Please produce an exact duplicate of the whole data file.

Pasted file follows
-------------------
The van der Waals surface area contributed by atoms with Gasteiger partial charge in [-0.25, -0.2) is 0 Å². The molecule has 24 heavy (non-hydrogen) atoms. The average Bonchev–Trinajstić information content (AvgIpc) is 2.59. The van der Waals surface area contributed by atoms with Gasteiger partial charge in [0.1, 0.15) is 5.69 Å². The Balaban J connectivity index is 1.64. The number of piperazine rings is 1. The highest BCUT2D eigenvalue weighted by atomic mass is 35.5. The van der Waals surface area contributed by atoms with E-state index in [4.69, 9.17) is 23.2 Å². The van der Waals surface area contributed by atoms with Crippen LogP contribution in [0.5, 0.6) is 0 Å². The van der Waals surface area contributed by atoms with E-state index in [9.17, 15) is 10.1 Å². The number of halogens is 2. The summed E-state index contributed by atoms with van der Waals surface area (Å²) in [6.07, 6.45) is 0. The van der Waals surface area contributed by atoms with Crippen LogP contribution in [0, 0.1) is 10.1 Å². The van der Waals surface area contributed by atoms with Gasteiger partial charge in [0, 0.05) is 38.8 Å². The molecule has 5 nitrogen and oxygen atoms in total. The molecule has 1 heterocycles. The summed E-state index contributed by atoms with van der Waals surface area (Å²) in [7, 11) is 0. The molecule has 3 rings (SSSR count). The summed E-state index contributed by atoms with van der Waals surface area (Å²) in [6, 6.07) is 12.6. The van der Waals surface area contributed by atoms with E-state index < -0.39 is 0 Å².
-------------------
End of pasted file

The van der Waals surface area contributed by atoms with Gasteiger partial charge in [-0.25, -0.2) is 0 Å². The molecule has 24 heavy (non-hydrogen) atoms. The average Bonchev–Trinajstić information content (AvgIpc) is 2.59. The van der Waals surface area contributed by atoms with Gasteiger partial charge in [0.1, 0.15) is 5.69 Å². The Balaban J connectivity index is 1.64. The number of piperazine rings is 1. The highest BCUT2D eigenvalue weighted by atomic mass is 35.5. The van der Waals surface area contributed by atoms with E-state index in [4.69, 9.17) is 23.2 Å². The van der Waals surface area contributed by atoms with Crippen LogP contribution in [0.5, 0.6) is 0 Å². The van der Waals surface area contributed by atoms with E-state index in [9.17, 15) is 10.1 Å². The number of halogens is 2. The summed E-state index contributed by atoms with van der Waals surface area (Å²) in [6.07, 6.45) is 0. The van der Waals surface area contributed by atoms with Crippen LogP contribution in [0, 0.1) is 10.1 Å². The van der Waals surface area contributed by atoms with Gasteiger partial charge in [0, 0.05) is 38.8 Å². The molecule has 5 nitrogen and oxygen atoms in total. The molecule has 1 heterocycles. The summed E-state index contributed by atoms with van der Waals surface area (Å²) in [7, 11) is 0. The molecule has 3 rings (SSSR count). The summed E-state index contributed by atoms with van der Waals surface area (Å²) in [6, 6.07) is 12.6. The van der Waals surface area contributed by atoms with E-state index < -0.39 is 0 Å².